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Author Topic: Scaling Calculator or Spreadsheet  (Read 227 times)

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Offline hotsawce

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Scaling Calculator or Spreadsheet
« on: March 29, 2019, 03:06:14 PM »
I'm wondering if anyone has a calculator that can help me scale ingredient weights as pie sizes change. For example, I have the weights of ingredients for a 20" pie I really enjoy and would like to scale that, proportionally, to 18" and 12".

Ie, sauce and cheese amounts. The dough seems to scale through the lehmann calculator pretty easily based on TF.

Offline The Dough Doctor

  • Tom Lehmann
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Re: Scaling Calculator or Spreadsheet
« Reply #1 on: March 29, 2019, 04:22:09 PM »
The dough loading factor also works well for both sauce and cheese too.
The dough loading factor aka thickness factor is calculated by dividing the dough weight by the square inches of your pizza, by using this factor X the square inches of the new diameter you can find your dough weight for the new size. If you divide the sauce or cheese weight by the square inches in your pizza you will get a sauce or cheese loading factor that is used in the same manner to calculate the amount of sauce or cheese for the new size pizza.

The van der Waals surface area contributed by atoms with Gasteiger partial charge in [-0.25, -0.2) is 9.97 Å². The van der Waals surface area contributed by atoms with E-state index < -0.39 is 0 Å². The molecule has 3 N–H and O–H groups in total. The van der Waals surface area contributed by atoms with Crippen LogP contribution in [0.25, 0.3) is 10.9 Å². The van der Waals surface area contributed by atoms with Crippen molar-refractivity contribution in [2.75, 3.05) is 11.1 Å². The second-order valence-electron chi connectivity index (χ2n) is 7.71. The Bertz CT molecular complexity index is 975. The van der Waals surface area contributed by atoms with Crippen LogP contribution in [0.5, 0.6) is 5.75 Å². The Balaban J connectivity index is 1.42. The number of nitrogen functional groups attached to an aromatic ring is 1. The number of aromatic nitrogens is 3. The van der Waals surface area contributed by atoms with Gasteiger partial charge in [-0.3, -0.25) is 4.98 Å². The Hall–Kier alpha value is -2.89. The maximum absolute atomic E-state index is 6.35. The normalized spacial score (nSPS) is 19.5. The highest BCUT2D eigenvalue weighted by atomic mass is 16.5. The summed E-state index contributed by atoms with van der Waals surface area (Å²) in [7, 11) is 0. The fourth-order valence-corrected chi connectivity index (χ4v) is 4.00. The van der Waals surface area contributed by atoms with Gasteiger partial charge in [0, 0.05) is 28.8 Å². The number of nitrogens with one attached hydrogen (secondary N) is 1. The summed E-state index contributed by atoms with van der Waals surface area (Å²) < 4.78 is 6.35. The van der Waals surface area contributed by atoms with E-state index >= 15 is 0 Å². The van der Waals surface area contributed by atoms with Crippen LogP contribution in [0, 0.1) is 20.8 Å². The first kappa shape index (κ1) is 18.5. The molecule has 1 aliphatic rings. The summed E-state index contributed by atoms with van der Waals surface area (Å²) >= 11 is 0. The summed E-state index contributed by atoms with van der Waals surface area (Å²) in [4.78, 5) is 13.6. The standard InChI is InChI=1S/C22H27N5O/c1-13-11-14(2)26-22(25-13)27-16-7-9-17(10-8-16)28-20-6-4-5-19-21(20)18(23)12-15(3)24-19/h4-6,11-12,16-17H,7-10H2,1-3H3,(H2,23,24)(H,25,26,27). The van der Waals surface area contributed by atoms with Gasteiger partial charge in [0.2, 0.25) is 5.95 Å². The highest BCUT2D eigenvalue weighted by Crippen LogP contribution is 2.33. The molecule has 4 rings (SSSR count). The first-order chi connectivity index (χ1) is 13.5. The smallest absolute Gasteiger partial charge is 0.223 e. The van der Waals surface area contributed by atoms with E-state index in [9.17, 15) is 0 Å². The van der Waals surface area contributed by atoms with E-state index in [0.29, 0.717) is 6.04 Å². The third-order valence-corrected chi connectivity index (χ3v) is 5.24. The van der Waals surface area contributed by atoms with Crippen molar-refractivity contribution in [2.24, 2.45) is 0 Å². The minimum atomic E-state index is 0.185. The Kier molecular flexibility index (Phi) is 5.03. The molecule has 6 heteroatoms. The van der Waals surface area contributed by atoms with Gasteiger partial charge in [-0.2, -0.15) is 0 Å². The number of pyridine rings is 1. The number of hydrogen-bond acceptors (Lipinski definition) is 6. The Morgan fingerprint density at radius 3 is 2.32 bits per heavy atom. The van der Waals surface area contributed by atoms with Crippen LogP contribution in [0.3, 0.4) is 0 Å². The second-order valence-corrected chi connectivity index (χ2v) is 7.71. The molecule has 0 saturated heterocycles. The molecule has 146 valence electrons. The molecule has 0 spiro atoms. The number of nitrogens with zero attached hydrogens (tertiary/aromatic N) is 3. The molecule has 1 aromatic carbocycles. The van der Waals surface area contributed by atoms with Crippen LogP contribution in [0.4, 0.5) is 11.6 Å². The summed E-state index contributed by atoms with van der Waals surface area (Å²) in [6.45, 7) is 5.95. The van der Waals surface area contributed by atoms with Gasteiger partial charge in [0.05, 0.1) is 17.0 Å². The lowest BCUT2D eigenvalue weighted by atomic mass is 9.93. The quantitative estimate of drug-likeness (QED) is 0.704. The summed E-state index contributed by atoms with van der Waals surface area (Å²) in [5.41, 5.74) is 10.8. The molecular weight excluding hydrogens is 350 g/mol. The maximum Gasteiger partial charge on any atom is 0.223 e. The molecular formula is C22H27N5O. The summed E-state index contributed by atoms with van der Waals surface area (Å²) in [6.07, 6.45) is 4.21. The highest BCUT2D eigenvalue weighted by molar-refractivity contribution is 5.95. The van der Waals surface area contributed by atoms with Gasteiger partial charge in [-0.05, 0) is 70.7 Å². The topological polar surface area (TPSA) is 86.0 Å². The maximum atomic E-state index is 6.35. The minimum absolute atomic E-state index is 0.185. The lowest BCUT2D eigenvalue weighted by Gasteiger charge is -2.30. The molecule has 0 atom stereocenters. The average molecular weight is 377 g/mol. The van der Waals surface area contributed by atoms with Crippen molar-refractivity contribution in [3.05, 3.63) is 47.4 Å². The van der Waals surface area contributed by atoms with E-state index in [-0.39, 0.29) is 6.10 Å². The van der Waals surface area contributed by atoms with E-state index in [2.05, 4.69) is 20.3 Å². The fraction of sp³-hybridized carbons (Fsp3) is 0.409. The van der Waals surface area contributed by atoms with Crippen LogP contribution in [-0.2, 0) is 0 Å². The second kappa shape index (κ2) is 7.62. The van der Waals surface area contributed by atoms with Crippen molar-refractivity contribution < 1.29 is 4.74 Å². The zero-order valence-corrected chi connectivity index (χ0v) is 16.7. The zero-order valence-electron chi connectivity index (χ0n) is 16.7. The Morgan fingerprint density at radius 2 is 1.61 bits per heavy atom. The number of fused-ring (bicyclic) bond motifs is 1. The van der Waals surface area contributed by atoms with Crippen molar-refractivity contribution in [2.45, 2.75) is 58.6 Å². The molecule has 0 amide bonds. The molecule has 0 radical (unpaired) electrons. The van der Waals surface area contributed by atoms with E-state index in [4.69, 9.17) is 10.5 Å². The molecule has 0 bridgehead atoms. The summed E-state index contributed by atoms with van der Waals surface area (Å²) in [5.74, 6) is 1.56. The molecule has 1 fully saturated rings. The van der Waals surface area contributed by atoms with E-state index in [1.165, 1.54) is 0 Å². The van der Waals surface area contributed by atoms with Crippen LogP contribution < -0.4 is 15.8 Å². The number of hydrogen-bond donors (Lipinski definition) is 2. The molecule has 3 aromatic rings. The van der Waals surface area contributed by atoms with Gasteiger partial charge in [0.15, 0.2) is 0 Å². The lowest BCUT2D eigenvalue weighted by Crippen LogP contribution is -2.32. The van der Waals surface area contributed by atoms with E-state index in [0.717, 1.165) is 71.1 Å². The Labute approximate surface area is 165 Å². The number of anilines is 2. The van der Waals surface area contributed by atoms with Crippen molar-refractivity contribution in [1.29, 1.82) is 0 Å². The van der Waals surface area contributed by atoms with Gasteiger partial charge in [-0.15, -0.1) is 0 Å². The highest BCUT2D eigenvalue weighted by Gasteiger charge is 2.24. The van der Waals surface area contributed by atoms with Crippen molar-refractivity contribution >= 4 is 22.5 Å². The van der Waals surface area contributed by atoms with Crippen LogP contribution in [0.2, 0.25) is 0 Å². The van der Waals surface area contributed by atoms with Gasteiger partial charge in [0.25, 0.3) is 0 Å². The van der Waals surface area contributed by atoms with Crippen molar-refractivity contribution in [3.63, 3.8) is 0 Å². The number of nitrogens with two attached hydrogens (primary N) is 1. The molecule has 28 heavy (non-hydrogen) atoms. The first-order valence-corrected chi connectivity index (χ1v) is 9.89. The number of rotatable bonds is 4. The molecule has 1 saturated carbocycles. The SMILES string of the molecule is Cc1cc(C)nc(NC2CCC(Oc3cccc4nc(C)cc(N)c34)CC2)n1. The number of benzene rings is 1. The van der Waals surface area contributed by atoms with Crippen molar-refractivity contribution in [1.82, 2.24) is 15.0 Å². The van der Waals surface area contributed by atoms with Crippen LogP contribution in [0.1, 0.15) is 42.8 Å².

Tom Lehmann/The Dough Doctor

Offline jkb

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Re: Scaling Calculator or Spreadsheet
« Reply #2 on: March 29, 2019, 04:32:30 PM »
Remember that pie diameter vs. pie area and pie diameter vs. pie topping area have different slopes due to the rim.
John

Offline The Dough Doctor

  • Tom Lehmann
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Re: Scaling Calculator or Spreadsheet
« Reply #3 on: March 29, 2019, 05:57:48 PM »
Assuming the rim dimension is about the same for each of the different sizes this gets you pretty close. If you want, you can also use percentage of surface area differential to calculate the amounts, for example, going from a 12-inch to a 14-inch the difference is 36% (the 14-inch pizza is 36% larger so you will need to use roughly 36% more dough, sauce and cheese).
12-inch = 113 sq. in.
14- inch = 154 sq.in.
difference is 41 sq. in.
41 divided by 113 X 100 = 36.28% difference
All numbers were rounded to simplify the math.
Tom Lehmann/The Dough Doctor

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